Intergenerational Storytelling with LA’s Koreatown Youth and Community Center

Koreatown Youth and Community Center cohort
Koreatown Youth and Community Center cohort

Voice of Witness recently provided consulting support to the Koreatown Youth and Community Center (KYCC) in Los Angeles. KYCC works to serve the evolving needs of the Korean American population of the greater Los Angeles area, as well as the multiethnic Koreatown community.

KYCC had two main goals for the consultancy with Voice of Witness. The first was to enhance and formalize the oral history curriculum they had drafted for their Koreatown Storytelling Project, which focused on intergenerational story sharing between Koreatown elders and local high school students. KYCC Communications Director Katherine Kim reflected on the curriculum development process:

When we consulted with VOW, we started with a bare bones curriculum, with some loose thematic ideas and a few scattered exercises. Through their expertise, we learned to accordion our lessons to a more fully formed classroom plan, adhere to educational standards, and teach important and relevant techniques to ensure a more successful program.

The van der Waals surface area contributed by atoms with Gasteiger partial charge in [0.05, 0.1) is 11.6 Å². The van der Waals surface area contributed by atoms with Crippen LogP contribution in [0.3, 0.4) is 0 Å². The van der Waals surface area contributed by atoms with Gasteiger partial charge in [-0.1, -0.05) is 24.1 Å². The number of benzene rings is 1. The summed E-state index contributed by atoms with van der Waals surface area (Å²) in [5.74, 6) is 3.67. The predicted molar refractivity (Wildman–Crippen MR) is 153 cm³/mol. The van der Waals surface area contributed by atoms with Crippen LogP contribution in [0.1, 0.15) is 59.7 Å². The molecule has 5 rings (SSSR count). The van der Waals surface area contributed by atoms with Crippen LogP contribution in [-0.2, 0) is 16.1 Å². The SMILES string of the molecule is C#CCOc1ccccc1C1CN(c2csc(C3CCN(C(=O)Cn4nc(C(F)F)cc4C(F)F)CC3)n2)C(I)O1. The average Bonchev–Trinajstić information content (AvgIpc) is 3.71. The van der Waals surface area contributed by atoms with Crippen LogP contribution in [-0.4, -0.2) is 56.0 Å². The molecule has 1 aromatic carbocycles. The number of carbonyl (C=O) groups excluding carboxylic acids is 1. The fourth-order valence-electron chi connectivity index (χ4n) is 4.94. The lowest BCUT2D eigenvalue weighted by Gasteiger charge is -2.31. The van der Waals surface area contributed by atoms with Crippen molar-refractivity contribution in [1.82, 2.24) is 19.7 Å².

KYCC’s second goal was to participate in oral history training that focused on ethical storytelling, interview, and editing skills. These skills would be utilized for a storytelling project through their Prevention Education Program (PEP). The PEP program was working to create an intergenerational collection of oral histories centering on the recent community history of LA’s MacArthur Park.

The training and project culminated in the creation of the oral history booklet OURstory (Nueva Historia in the Spanish version). The booklet features eight narratives from women ages 15-51 and details their experiences of being part of a community with MacArthur Park at its center. The narratives discuss the importance of the park as a much-needed multiethnic gathering place, the challenges of maintaining it as a vital green space in the heart of the neighborhood, and the ongoing community-driven efforts to keep the park safe and clean for local families.

Reflecting on the oral history training, KYCC’s Katherine Kim said:

I was impressed by how streamlined and relatable the training was for our audience. We had parents with no high school education and some with graduate-level experience, but the VOW workshop was eye-opening and meaningful to all.

The two KYCC programs are going strong and continuing to attract new collaborative partners and grant support.

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